Add a comment April 2, 2010

The One I Love

Originally posted on Feb. 13, 2010 at LiveJournal.

TITLE: The One I Love
AUTHOR/MANGAKA: CLAMP
PUBLISHER: Tokyopop
RATING: Teen (13+)
CATEGORY: Josei
NUMBER OF VOLUMES: 1
SCORE: 7 (Good)
RECOMMENDED FOR FANS OF: CLAMP (mangaka of numerous titles, including Card Captor Sakura, Wish, Chobits, etc.), romance, slice of life

With Valentine’s Day just a day, it seems the perfect time to review The One I Love, a romantic anthology from superstar mangaka group CLAMP, telling stories of love focusing on a variety of different women, from high school girls to career women and those who are about to get married. (There’s even a Valentine’s Day themed story, making it perfect reading for the holiday.)

The One I Love is a bit different from your typical manga volume. Not only does it contain twelve one-shot short stories — well, actually, they’re more like vignettes than actual stories, coming in at only seven pages each — but after each story, the group’s leader Nanase Ohkawa has written a short essay detailing the inspiration behind each vignette and how they fit into CLAMP’s idea of love. Some of the stories are somewhat autobiographical in nature, based on things that happened in her or one of the other member’s lives, while others were inspired by stories told to Ohkawa by friends and family members. The fact that these vignettes were based on true stories gives a particular ring of truth about them, and even if you can’t personally identify with all the stories, there’s bound to be at least one or two that have you nodding your head, saying, “Yeah, I know exactly how she feels. I’ve felt that way, too.” (Yes, guys included, even though the main character in each story is female and the stories are told from her point-of-view. As some of the vignettes show, men can have the same insecurities, concerns, and worries about their relationships as women do. We’re not so different after all!)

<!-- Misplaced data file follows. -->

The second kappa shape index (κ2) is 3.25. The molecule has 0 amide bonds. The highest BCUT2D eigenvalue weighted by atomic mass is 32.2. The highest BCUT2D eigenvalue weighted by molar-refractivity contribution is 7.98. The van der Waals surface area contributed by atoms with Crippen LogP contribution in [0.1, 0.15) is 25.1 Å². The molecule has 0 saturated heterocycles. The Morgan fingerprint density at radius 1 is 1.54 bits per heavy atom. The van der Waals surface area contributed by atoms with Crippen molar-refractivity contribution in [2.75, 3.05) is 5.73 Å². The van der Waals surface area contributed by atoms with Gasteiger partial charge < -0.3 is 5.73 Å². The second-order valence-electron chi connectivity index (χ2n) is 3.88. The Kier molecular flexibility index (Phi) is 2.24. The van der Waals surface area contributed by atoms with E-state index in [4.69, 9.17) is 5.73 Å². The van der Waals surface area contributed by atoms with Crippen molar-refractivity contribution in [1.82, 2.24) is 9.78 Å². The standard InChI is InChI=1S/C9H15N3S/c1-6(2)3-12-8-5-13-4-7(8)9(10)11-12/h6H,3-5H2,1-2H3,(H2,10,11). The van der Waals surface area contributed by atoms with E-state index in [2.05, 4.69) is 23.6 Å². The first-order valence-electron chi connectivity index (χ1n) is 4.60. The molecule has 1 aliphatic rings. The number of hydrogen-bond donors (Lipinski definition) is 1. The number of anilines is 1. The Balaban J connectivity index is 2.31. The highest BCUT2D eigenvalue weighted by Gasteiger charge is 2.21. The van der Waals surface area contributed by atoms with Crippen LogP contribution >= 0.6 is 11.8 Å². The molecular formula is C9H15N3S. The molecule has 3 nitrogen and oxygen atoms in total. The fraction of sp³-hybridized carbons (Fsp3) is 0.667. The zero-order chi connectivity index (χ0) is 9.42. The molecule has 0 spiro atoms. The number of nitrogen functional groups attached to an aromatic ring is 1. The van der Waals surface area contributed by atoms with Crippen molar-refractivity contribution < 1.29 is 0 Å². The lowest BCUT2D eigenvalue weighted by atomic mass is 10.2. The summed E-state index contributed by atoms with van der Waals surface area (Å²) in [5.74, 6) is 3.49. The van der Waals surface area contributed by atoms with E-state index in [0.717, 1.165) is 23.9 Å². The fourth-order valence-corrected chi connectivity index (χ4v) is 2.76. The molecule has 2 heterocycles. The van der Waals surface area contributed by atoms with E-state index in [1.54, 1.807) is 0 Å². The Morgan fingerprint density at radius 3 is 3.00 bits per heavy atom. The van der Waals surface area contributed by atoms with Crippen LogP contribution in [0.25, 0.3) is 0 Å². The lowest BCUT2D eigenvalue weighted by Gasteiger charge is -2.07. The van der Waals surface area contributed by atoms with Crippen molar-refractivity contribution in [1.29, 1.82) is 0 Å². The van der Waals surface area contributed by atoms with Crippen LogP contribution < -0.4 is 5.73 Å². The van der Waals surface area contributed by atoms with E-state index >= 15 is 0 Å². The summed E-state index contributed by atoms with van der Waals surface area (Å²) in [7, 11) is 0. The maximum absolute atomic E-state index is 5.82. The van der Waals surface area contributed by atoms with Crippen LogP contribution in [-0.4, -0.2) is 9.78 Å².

My personal favorite is the vignette about a woman telling her boyfriend how she doesn’t understand the word “cute”. She complains about its vagueness and feels that it’s just something people say as a social nicety, yet whenever her boyfriend tells her that she’s cute, she gets all flustered and happy. For lack of a better word, the vignette is really…cute! (Okay, I can think of a few other words to describe it — adorable, heart-warming, and sweet come to mind — but I couldn’t resist!) I may not feel as strongly about the word “cute” as she does, but I do feel a little happier when somebody I love tells me I’m cute (especially since I don’t think of myself as a particularly “cute” person).    

I also identified with the one about a girl in a long distance relationship and the one about sharing interests with the one you love. My first (and only) romantic relationship was long distance, and while the circumstances were different than those in the vignette, I still sympathized with some of her feelings. As for sharing interests, it was video games in my case. He was a huge video game fanatic, so I became interested in them, too. (Well, maybe re-interested — wait, is that even a word? — is the more appropriate term, since I had always rather liked them. Just didn’t play them much.) The essay following that vignette actually addresses a common misconception some people have when a significant other decides to show interest in their partner’s hobbies. It’s not about becoming someone different, somebody they might like more, as some might see it, and losing your identity; it’s more about sharing and being together with the one you love. Out of all the essays, that was probably my favorite.